Fresh figs can sometimes put you off, because of their squishy texture. But you know what makes it worth cooking with them? Their lovely taste. So here is how to do it to minimize the unpleasantness, but also take full advantage of the taste.
I, for one, really love the texture of fresh figs, even if I sometimes can be a picky eater. What I love about them is how versatile they are. Oftentimes I buy them at the market, wipe them a little and then just eat them out of the bag. But I love the fact that I can have them in so many dishes, either raw or cooked. There are so many things to do with them and really wanted to represent their potential right here, right now, a little bit before their season descends upon us.
Why should you eat them though? I have plenty of answers for you. First of all, because they're loaded with soluble fiber, something you'll always need in your diet. Figs are one of the oldest trees; they are even featured in the Bible, so yeah, quite the history back there. They're also rich in minerals like potassium, calcium, magnesium, iron, and copper, but also antioxidants, and vitamins A, E and K. They act as a natural laxative thanks to their fiber content. The potassium in them acts as a powerful counteracting of sodium, which we all tend to have way too much of. Potassium also helps the calcium stay in your body.
And figs go great with dessert, like these roasted figs with vanilla ice cream.
How to pick fresh figs at the market
They're in season in summer and autumn, and that varies a little depending on the type of figs you're getting. When you pick them out, choose the ones that are plump and tender. Their color should be rich and deep. Make sure they have no bruises. Use your nose, too! Smell them and see if they're fragrant and sweet.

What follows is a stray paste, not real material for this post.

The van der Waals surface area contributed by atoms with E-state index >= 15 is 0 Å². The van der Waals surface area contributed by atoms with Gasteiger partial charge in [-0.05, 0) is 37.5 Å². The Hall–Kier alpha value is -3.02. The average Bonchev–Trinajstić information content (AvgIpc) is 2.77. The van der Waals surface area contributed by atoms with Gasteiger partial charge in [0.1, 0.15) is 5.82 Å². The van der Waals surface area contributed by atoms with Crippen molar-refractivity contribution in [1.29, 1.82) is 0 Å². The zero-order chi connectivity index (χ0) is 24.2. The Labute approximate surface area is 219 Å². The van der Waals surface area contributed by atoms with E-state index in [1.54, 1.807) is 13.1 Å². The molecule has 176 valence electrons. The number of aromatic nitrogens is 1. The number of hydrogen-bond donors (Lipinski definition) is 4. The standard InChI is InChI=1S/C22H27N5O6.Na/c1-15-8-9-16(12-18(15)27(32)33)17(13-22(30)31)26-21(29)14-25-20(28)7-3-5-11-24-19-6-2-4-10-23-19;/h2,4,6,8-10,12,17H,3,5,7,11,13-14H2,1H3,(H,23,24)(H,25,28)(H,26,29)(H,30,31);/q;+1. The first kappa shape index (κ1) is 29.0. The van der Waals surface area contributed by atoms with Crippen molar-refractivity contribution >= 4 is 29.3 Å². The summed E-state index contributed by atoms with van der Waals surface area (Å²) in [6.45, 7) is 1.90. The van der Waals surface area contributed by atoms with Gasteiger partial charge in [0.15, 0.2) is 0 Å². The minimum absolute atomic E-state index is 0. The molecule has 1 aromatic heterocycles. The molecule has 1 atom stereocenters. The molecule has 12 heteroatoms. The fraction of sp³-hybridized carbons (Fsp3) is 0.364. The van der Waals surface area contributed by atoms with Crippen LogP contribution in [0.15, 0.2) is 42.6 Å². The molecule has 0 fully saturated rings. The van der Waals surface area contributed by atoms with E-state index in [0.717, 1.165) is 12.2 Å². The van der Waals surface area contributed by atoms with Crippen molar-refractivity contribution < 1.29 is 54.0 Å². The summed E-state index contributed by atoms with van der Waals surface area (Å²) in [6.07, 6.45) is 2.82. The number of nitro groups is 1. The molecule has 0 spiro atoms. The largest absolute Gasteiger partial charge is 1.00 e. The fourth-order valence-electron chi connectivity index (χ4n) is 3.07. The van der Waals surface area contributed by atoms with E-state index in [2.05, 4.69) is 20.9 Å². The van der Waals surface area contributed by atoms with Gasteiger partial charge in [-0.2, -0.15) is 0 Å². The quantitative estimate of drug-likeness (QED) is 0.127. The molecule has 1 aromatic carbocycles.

They only keep for about two days in the refrigerator, so plan your shopping accordingly. And don't wash them until you're ready to eat them or cook with them. Cut one open and see if it's ripe. If not, you can keep them at room temperature and let time ripen them.
5 things to cook with fresh figs
1. Pair them with feta and beets
Yeah, you read that right. Feta and beets go great with recently-bought figs. Think about it: their textures are pretty different. The rootiness of the beet, with the freshness of feta plus the sweetness of figs, definitely equals love this time. Pro tip? Make sure to cook the beets with plenty of garlic, to turn out even more high notes out of this dish.
Figs tend to work as an excellent companion for tons of cheeses, from blue ones to mild-flavored ones. You can experiment yourself with a nice cheese platter, too. Or try these baked figs with goat cheese and walnuts.
2. Pizza with fresh figs on top
Does it seem weird? Do you hate pineapple pizza perchance? Well, I can all but guarantee you're not going to hate this fruity pizza, because the combo of toppings – blue cheese, fresh figs, and some smoky bacon – is going to knock your socks off.
3. Make a yogurty breakfast
If you're not sure what you're having for breakfast tomorrow morning, how about pairing some lovely fresh Greek yogurt with some sweet and chewy figs? Not too much preparation needed. Just wash the figs and throw them over the yogurt bowl. The combo will make you want seconds!
4. Roast or poach them
You think you know figs? Well, you don't, really, unless you roast or poach them and uncover a new depth of texture and flavor. And the best thing is that once you cook them, you can use them for desserts or for savory dishes.
For instance, try these roasted figs with vanilla ice-cream. Serve them still warm with the cold ice cream and your dessert will be one of great contrasts.
5. Cook them with some poultry
If you're making delicious chicken dishes or even making a duck recipe, then you can try adding some figs to the oven pan. Figs taste even more spectacular if you add some fresh herbs like rosemary or thyme in the pan.
One last tip? Figs go great with salty, smoky, fatty meats like pancetta and bacon. Try wrapping them in the latter and you might as well start licking your fingers.